We, who love chocolate very much, must thank Forrest Mars for his merit. He was the man who created milk chocolate candies that “melt in your mouth, not in your hand.”
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There is not a single person on earth who has not heard about M&M’s. Those sweet little treats are just like a festival of tastes. That crunch when you bite and the taste of sweet milky chocolate will make anybody immediately fall in love with it.
He not only managed to invent the candy but also built a chocolate candy empire, the Multinational Conglomerate. Who was Forrest Edward Mars and how did he manage to create our very beloved candy? The story goes on…
Forrest Mars was born on March 21st, 1904 in Wadena, Minnesota. His father was Frank Mars, founder of Mars, Incorporated. His mother was Ethel G. Kissack, a schoolteacher. He was married to Audrey Ruth (Meyer) and had three kids: Forrest Mars Jr., John Franklyn Mars, and Jacqueline Mars.
His parents were very young when he was born. The family struggled a lot financially. Back in time, his father had already tried the candy-making business. However, it did not work.
Eventually, even though Frank worked hard to support the family, he failed. After his parents’ divorce, his mother won custody of the child. Divorce actually ended with a huge tension, which lasted for years and affected the father-son relationship a lot. They rarely saw each other. With the decision of his mother, Forrest was sent to Canada by his grandparents. His mother had a warm relationship with him, however the same can not be said about his father. It turns out, he offered very little in both, communication and child support money. As a result, they emotionally distanced from one another.
In Canada, Forrest lived with his grandparents and received a very strict Episcopalian upbringing. Forrest Mars had many insecurities and bad feelings towards his father for various reasons that were forged in those years of being away.
A Family of Strangers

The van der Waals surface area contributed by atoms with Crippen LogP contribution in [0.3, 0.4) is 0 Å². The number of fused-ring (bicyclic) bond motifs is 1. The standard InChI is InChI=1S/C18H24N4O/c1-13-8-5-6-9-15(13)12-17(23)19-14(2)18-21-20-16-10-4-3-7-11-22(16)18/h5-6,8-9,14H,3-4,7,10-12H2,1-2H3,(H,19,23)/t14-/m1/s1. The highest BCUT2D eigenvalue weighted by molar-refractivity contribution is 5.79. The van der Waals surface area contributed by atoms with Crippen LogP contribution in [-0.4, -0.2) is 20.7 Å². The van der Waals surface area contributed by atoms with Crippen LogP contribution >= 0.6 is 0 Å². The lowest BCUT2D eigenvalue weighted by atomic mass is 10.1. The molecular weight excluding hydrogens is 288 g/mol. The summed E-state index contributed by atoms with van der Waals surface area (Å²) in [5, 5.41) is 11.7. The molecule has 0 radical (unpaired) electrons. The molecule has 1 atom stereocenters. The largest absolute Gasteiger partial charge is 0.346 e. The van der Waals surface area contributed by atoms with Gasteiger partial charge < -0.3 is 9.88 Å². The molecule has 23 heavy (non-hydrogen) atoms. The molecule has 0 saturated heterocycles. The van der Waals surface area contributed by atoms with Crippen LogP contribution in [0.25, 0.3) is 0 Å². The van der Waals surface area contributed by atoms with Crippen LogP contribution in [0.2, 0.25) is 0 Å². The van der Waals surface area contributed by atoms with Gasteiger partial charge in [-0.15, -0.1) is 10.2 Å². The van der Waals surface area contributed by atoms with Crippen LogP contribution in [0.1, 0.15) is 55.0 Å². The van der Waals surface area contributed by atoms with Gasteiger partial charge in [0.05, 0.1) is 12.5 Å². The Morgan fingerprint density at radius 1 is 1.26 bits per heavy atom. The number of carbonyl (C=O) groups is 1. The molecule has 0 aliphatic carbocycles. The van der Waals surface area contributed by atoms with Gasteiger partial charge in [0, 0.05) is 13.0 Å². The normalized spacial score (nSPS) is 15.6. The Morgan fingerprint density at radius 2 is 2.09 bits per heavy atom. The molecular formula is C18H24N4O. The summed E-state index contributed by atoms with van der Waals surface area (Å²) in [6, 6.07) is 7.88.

In 1922, Frank Mars invited his son to meet him. He was a student at the University of California, Berkeley. He was 18 years old back then. By that time, Frank Mars had “The Nougat House” (Mar-O-Bar) candy manufacturing business. Forrest was invited by his father to get involved in the “family business.” His father wanted to discuss the budding of it, noticing that they hadn’t seen each other in years before that meeting,
The meeting must have been somehow awkward because of all the tension that had been building over the years. Nobody knows what was happening for sure, but it turned out to be legendary. Why? Because it ended with the idea of creating Candy’s “Milky Way“
Two “strangers” talked about the family business at the Minneapolis diner and drank some milkshakes. Frank shared Mar-O-Bar-s ups and downs. mentioned that it tasted fantastic; however, transportation was extremely difficult. Then the idea came, and Forrest Mars offered: Why don’t you make a candy bar version of a malted milk drink?
Who Created the “Milky Way”?
Time went by, and around a century later, the following fact about the Milky Way appeared on Mars.com’s official website. “1923: Father and Son Collaborate and Launch a New Candy Bar.” The corporation and families tied around it try to create the image of the Mars family as best as possible. However, since the founding of the company, there have been huge tensions.
According to some sources, Forrest Mars mentioned once that the invention of the chocolate Milky Way was his father’s idea all along.
There is the third thought too. According to the family members of Thomas Diallo, who was Frank Mars’ really good friend and “The Master Candy Maker,” He was the one who invented the Milky Way, along with other famous candies. They also mentioned that Frank had money, but he didn’t have knowledge.
We will probably never know who was the true inventor of the candy. Even though everybody claimed that the idea was theirs, maybe Forrest Mars was the author of this idea, the money was Frank’s, and in the technique part of candy making, Diallo participated.
First Steps in Business
Forrest Mars graduated in 1928. His first university was the University of California, Berkeley. Later on, he was transferred to the University of Yale. He finished with an industrial engineering degree and had really good talent and business knowledge.
While he was away studying engineering, business continued to grow. The business soon became Mars Incorporated, and they had a new building in Minneapolis too. This way, the distribution would be maximized and the expenses would have been much lower. Forrest Mars, in one of his interviews, mentioned that he was the one who came up with that idea of expanding. He had to push Frank Mars into pulling up the stakes.
After the opening of the Chicago factory, Forrest Mars joined the Mars company. It’s no secret that father and son had a pretty tenuous relationship. So it seemed like a way to cooperate and finally unite as a family for the purpose. However, it did not go smoothly at all.